greg (grysar) wrote,
greg
grysar

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Bloody hell

Update from TNR's blog which seconds a few news stories I've been seeing today: "Contrary to earlier reports, Iraqi PM Nouri Al Maliki's reconciliation plan apparently doesn't include such things as an amnesty for insurgents who attacked U.S. troops exclusively or demands for a U.S. withdrawal timetable. Why? The Washington Post delicately reports that the plan "has gone through several revisions." The obvious question is what if anything U.S. Ambassador Zalmay Khalilzad, who enthusiastically endorsed the vague plan, did to water down Maliki's offer to the Sunnis."

I have a fair amount of faith in Khalilzad, so he'll get the benefit of the doubt on this one. But near as I can tell, the U.S. just blew it. We'll see how the negotiations go. I fear they'll breakdown for lack of specifics and real meat.

U.S. pressure seems to have been reinforced by Senators on both sides:
"No, I don't think granting amnesty to people who killed Americans is acceptable, and I don't believe that's what the Iraqi government intends to do," said Sen. Mitch McConnell, a Kentucky Republican, on ABC Sunday.

...

Democratic Sen. Carl Levin of Michigan said the idea that Iraq should even consider talking about amnesty for people who have harmed those responsible for their freedom "unconscionable."

"For heaven's sake, we liberated that country. We got rid of a horrific dictator," said Levin on "Fox News Sunday." "We've paid a tremendous price. More than 2,500 Americans have given up their lives."


In fairness to the Senate, some were actually thoughtful:

Sen. John Warner, a Virginia Republican, said on "Fox News Sunday" that he thinks the plan is a "very positive step forward" by the fledgling government.

"He has drafted a plan ... to get the grass-roots response in an effort to have a healing effect and put behind us the differences in Iraq and bring to the forefront a consensus and hopefully the council -- which is their congress -- will work on it," said Warner, chairman of the Senate Armed Services Committee.

"We will, our government, be in consultation -- not dictating, but in consultation -- on the points, as well as [being] the one questioning how you treat those who fought in various ways against the forces that we had when they came in, and today [are] fighting the insurgency."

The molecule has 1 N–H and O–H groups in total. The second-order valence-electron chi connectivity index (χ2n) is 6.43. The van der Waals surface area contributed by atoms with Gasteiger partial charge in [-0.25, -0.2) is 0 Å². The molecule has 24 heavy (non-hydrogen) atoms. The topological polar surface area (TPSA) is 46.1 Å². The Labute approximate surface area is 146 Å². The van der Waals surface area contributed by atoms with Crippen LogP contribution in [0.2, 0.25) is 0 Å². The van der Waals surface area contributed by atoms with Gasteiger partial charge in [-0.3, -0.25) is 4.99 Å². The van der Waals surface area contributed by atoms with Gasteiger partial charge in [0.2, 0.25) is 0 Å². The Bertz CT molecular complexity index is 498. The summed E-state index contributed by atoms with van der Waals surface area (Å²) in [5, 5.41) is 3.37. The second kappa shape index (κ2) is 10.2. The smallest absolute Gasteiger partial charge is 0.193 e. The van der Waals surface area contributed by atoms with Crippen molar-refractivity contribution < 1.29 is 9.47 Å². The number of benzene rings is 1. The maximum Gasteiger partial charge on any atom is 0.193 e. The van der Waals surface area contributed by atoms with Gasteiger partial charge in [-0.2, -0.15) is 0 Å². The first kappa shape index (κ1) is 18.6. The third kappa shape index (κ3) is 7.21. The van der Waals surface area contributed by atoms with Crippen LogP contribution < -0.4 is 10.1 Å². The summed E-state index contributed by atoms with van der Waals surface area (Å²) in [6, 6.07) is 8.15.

Republican Sen. Chuck Hagel of Nebraska also said the plan is in the blueprint phase and for now there should be some flexibility.

"After all, they are a sovereign government now, and that's what we helped produce for them, and that's what we said we believe in. ... So they're going to have to make some tough choices, and we'll help them as much as we can," he said on CNN's "Late Edition."


Now, I certainly prefer our cause to that of the Sunni insurgents. But the American Army and the Iraqi army are legitimate targets for insurgency. Even IEDs, essentially manually operated land minds, can be a perfectly legitimate weapon. Now some insurgents certainly crossed the line into becoming terrorists/war criminals. I think Warner's reference to 'in various ways' is probably getting to that point. So offers of amnesty, as part of a settlement package, are perfectly standard when trying to end a war.

I don't doubt that U.S. forces are still achieving a range of tactical successes. And while reconstruction funds are cut, there's still some good signs even today. The NY Times reports that "Enrollment in Iraqi schools has risen every year since the American invasion, according to Iraqi government figures, reversing more than a decade of declines and offering evidence of increased prosperity for some Iraqis."

So, we'll see whether Maliki is able to follow through with the vague reconciliation plan. I'll be substantially more pessemistic about the utility of our continued presence if it fails.
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